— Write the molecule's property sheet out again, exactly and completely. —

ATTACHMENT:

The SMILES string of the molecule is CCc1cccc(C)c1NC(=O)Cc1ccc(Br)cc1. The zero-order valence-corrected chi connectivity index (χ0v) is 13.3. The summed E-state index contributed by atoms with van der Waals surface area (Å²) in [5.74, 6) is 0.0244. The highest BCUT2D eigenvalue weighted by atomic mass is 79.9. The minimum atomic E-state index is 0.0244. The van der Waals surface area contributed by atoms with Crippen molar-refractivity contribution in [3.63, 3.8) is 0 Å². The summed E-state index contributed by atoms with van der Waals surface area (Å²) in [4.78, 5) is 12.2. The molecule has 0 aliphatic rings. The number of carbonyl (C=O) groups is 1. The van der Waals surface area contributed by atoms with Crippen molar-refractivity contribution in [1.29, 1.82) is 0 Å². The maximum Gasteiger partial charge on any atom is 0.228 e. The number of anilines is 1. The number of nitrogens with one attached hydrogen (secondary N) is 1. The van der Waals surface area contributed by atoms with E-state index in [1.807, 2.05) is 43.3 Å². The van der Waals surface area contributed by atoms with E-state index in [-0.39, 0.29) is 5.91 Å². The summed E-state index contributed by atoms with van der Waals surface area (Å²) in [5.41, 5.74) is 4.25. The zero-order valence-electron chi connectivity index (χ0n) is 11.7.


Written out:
The SMILES string of the molecule is CCc1cccc(C)c1NC(=O)Cc1ccc(Br)cc1. The zero-order valence-corrected chi connectivity index (χ0v) is 13.3. The summed E-state index contributed by atoms with van der Waals surface area (Å²) in [5.74, 6) is 0.0244. The highest BCUT2D eigenvalue weighted by atomic mass is 79.9. The minimum atomic E-state index is 0.0244. The van der Waals surface area contributed by atoms with Crippen molar-refractivity contribution in [3.63, 3.8) is 0 Å². The summed E-state index contributed by atoms with van der Waals surface area (Å²) in [4.78, 5) is 12.2. The molecule has 0 aliphatic rings. The number of carbonyl (C=O) groups is 1. The van der Waals surface area contributed by atoms with Crippen molar-refractivity contribution in [1.29, 1.82) is 0 Å². The maximum Gasteiger partial charge on any atom is 0.228 e. The number of anilines is 1. The number of nitrogens with one attached hydrogen (secondary N) is 1. The van der Waals surface area contributed by atoms with E-state index in [1.807, 2.05) is 43.3 Å². The van der Waals surface area contributed by atoms with E-state index in [-0.39, 0.29) is 5.91 Å². The summed E-state index contributed by atoms with van der Waals surface area (Å²) in [5.41, 5.74) is 4.25. The zero-order valence-electron chi connectivity index (χ0n) is 11.7.